Horse Cloning Lawsuit Heads to Court
A lawsuit challenging American Quarter Horse Association (AQHA) rules preventing cloned horses from being registered is headed to court this week.
Some owners have used the cloning process—which was first performed on horses in 2003—to preserve their animals’ bloodlines, particularly those of high-performance equines. In response to cloning as a way to preserve bloodlines, some breed associations ruled on whether or not cloned horses can be included in their breed registries. In 2004 the AQHA board of directors approved Rule 227(a), which prohibits cloned horses or their offspring from being included in the organization’s breed registry.
Last year Jason Abraham and two of his related companies, Abraham & Veneklasen Joint Venture and Abraham Equine Inc., filed suit against the AQHA in the U.S. District Court for the Northern District of Texas, Amarillo Division. The complaint asks the court to order the AQHA to remove Rule 227(a) on grounds that the ban on registering cloned horses and their offspring violates antitrust laws.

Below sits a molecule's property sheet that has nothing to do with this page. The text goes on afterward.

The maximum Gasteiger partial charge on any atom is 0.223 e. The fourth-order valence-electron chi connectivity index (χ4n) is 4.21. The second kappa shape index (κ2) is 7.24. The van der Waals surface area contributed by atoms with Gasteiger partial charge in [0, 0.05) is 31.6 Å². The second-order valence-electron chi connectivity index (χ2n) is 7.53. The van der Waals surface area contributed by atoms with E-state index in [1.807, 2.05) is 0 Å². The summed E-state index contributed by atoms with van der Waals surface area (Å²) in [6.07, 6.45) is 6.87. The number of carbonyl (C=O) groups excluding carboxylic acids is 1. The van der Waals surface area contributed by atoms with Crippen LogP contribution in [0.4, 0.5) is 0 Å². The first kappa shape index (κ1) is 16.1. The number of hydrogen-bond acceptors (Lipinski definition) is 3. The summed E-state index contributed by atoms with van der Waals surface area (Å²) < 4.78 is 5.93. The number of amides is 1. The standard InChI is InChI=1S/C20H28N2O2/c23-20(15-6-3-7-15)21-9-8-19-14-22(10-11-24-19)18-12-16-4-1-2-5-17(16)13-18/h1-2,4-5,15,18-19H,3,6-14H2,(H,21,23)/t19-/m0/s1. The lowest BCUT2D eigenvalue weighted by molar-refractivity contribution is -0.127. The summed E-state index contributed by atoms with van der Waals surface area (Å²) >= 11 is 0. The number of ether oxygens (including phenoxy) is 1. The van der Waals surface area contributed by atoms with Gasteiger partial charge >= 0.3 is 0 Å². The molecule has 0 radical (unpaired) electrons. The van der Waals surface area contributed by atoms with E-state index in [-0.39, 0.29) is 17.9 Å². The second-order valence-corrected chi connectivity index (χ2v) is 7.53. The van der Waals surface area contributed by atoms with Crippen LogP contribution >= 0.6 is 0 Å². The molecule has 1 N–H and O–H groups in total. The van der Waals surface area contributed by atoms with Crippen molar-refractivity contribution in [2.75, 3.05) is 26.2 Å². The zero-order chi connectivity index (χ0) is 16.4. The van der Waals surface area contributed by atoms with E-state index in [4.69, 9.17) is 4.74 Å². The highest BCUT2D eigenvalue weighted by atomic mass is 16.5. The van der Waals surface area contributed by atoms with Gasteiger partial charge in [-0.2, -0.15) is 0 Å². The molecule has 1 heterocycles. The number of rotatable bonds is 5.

Atty. Nancy Stone, who represents Abraham & Veneklasen Joint Venture, was unavailable for comment. Neither Abraham nor fellow plaintiff Gregg Veneklasen, DVM, were available for comment.
AQHA spokesman Tom Persechino said opening statements in that lawsuit are expected to be heard on July 16. Persechino said that the AQHA stands by its 2004 membership vote.
“As an association whose members voluntarily join and come together for their love, shared interest in and enjoyment of the American Quarter Horse, AQHA will strongly defend those members rights to determine rules for their Association,” said Persechino. “One such rule is that those members do not want cloned horses and their reasons for not wanting them are varied.”
According to the AQHA website, the association opposed clone registries on several grounds including that cloning does not improve the breed and that elite horses might be cloned repeatedly for use in breeding programs.
Courtesy: Pat Raia